For many women and even men, soy has become yet another miracle food that is being consumed faster than genetically modified soybeans can be processed. With the help of modern technology and a little hexane, soybeans and their estrogen like chemicals (isoflavones) are finding their way into your daily diet disguised as milk, yogurt, cereal, chips, nuts, meat, flour, oil, textured vegetable protein (TVP) and protein isolate - to mention a few.
Some people consume it on purpose, thinking that it will prevent weight gain, aging, Alzheimer's disease, cancer, heart disease, hot flashes and bone loss better known as osteoporosis. FYI - soy is not a miracle food, never was and never will be. There is research evidence that women who consume daily amounts of soy isoflavones of 150 mg had increased thickening of the uterus known as endometrial hyperplasia - a precursor to uterine cancer(1). Getting 150 mg of isoflavones per day is not that difficult - one cup of roasted soybeans yields 221 mg, one cup raw/boiled soybeans yields 94 mg and 1 cup Silk® soymilk yields 24 mg of isoflavones.
Consuming soy on purpose as noted above is one way of intentionally overdosing, but some individuals are eating soy without even knowing it. Soy is hidden in processed foods by way of flour, protein isolate and TVP (textured vegetable protein). The next time you bite into a fast food burger, which I do not recommend, approximately 50% is most likely made with soy (TVP) meat.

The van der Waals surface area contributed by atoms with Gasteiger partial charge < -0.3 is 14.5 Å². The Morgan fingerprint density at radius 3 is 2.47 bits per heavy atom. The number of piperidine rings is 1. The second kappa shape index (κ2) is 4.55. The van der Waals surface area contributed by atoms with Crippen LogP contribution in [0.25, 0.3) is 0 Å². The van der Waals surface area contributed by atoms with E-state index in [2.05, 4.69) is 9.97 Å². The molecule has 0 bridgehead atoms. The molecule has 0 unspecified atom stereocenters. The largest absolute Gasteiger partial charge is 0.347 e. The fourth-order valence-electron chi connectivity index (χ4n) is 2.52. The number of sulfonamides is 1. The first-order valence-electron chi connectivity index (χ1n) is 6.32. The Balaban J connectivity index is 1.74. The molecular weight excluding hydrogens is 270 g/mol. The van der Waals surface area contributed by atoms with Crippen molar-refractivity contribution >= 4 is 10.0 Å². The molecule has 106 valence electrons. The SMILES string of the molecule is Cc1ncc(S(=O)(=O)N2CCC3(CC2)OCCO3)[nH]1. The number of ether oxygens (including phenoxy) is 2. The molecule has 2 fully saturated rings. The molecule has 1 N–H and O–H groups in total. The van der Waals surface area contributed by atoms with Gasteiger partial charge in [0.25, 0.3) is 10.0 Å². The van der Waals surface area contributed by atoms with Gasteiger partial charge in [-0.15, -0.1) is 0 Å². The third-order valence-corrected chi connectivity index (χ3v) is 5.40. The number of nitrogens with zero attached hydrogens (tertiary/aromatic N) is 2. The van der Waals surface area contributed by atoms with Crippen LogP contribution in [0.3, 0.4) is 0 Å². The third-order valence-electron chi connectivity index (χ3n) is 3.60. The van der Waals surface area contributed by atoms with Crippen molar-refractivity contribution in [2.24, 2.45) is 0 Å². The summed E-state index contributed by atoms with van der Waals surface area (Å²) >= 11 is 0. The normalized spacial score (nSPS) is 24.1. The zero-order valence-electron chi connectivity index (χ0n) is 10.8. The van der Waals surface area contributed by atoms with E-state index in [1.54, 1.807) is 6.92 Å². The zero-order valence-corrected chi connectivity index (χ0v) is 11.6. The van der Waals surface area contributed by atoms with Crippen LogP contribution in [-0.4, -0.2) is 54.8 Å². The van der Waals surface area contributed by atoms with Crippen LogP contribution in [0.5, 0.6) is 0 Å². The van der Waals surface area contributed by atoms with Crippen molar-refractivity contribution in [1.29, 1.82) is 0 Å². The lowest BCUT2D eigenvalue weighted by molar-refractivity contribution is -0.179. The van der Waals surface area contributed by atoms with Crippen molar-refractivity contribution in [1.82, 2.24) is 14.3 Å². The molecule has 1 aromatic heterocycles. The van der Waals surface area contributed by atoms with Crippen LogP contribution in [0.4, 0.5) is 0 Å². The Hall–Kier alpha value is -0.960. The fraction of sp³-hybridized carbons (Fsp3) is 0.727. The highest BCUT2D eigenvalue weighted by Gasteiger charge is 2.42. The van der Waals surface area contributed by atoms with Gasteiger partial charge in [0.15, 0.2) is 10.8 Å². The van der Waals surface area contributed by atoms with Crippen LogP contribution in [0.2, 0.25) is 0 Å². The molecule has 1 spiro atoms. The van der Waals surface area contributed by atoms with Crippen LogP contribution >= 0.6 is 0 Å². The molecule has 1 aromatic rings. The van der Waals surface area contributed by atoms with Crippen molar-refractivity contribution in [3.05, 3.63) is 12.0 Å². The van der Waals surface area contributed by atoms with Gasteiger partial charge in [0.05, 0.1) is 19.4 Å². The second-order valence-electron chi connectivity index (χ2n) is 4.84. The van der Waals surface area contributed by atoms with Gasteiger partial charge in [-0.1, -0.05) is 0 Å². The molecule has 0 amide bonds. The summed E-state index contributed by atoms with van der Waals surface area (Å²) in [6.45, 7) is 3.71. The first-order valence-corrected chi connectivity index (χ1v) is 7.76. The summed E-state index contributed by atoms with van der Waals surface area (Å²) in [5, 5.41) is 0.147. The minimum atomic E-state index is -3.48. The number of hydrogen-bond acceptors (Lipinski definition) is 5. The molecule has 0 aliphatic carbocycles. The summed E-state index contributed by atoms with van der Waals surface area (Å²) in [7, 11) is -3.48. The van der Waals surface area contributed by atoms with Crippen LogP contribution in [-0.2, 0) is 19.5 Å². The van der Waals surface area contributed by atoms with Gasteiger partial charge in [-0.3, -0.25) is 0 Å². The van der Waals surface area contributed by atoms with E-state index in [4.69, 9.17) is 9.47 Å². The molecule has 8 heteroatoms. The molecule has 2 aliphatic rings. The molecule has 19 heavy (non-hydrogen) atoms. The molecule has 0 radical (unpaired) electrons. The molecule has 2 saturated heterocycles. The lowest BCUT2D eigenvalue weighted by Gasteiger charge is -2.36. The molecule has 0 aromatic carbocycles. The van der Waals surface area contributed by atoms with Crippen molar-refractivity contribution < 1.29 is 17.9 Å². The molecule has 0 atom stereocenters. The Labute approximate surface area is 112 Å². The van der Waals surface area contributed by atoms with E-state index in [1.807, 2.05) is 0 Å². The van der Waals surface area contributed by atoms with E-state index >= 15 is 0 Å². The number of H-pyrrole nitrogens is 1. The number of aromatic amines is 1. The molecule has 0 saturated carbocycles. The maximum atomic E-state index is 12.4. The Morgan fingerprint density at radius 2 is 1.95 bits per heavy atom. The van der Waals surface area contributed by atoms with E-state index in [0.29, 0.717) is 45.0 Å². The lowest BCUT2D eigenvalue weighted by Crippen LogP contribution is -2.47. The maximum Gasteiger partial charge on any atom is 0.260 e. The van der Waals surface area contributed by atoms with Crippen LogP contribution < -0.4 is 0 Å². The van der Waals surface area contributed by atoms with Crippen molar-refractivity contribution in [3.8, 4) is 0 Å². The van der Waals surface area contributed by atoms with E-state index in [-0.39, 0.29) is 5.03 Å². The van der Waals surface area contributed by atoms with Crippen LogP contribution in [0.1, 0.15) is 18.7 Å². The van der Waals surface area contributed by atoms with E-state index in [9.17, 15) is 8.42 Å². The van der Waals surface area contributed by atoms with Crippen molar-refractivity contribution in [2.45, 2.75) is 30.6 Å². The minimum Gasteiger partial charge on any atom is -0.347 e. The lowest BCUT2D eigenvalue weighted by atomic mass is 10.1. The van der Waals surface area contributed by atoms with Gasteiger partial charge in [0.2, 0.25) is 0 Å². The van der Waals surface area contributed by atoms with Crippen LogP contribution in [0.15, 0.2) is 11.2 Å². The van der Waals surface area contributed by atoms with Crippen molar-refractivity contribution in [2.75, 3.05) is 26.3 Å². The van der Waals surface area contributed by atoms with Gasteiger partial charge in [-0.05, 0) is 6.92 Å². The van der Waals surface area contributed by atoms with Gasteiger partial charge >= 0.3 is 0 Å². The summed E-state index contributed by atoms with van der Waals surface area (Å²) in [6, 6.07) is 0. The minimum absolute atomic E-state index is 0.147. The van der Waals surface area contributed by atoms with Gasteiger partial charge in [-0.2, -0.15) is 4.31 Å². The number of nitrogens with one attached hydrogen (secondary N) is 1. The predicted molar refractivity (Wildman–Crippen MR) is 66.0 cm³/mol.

I write about the perils of soy in Chapter 6 of my book citing hundreds of studies that undo many of the super claims made about this bean. And today, yet two more studies have emerged shooting down the theory that soy prevents bone loss(2,3).
As reported in Medpage Today (www.medpagetoday.com), the American Society of Bone and Mineral Research reported that soy protein extracts (isoflavones) had no effect on preventing bone loss in postmenopausal women in two placebo-controlled studies. In one study, the bone loss seen in the lumbar spine and hip bones after three years of taking soy isoflavones extracts were similar to those taking a placebo.
The second study showed that bone resorption biomarkers were "virtually identical" in both the soy group and those taking a placebo after two years of testing. In other words, soy did not prevent the loss of bone any more than taking a sugar pill.
When Dr. Lee Alekel, lead researcher, was asked about these findings he stated, "I think we can close the door on this issue." Unfortunately, I do not think the door will be closed on soy as Dr. Alekel suggested. The soy industry and manufacturing mega giants have too much at stake.
For more information about soy, check out my new book; The Naked Truth: Overweight, Overwhelmed and Confused
1. Murray MJ et al, Menopause (2003); 10(5): 456-464
2. American Society for Bone and Mineral Research Source reference: Alekel D, et al "Soy Isoflavones for Reducing Bone Loss (SIRBL) study: randomized three year intervention in postmenopausal women" ASBMR (2009); Abstract SA0412.
3. American Society for Bone and Mineral Research Source reference: Levis S, et al "Soy isoflavones and bone resorption: results of the Soy Phytoestrogens as Replacement Estrogen (SPARE) study" ASBMR (2009); Abstract MO0374.
Soy Strikes Out Again!
by Dr. S on November 15th, 2009
Posted in not categorized Tagged with soy, soybeans, bone loss, osteoporosis, isoflavones, phytoestrogens
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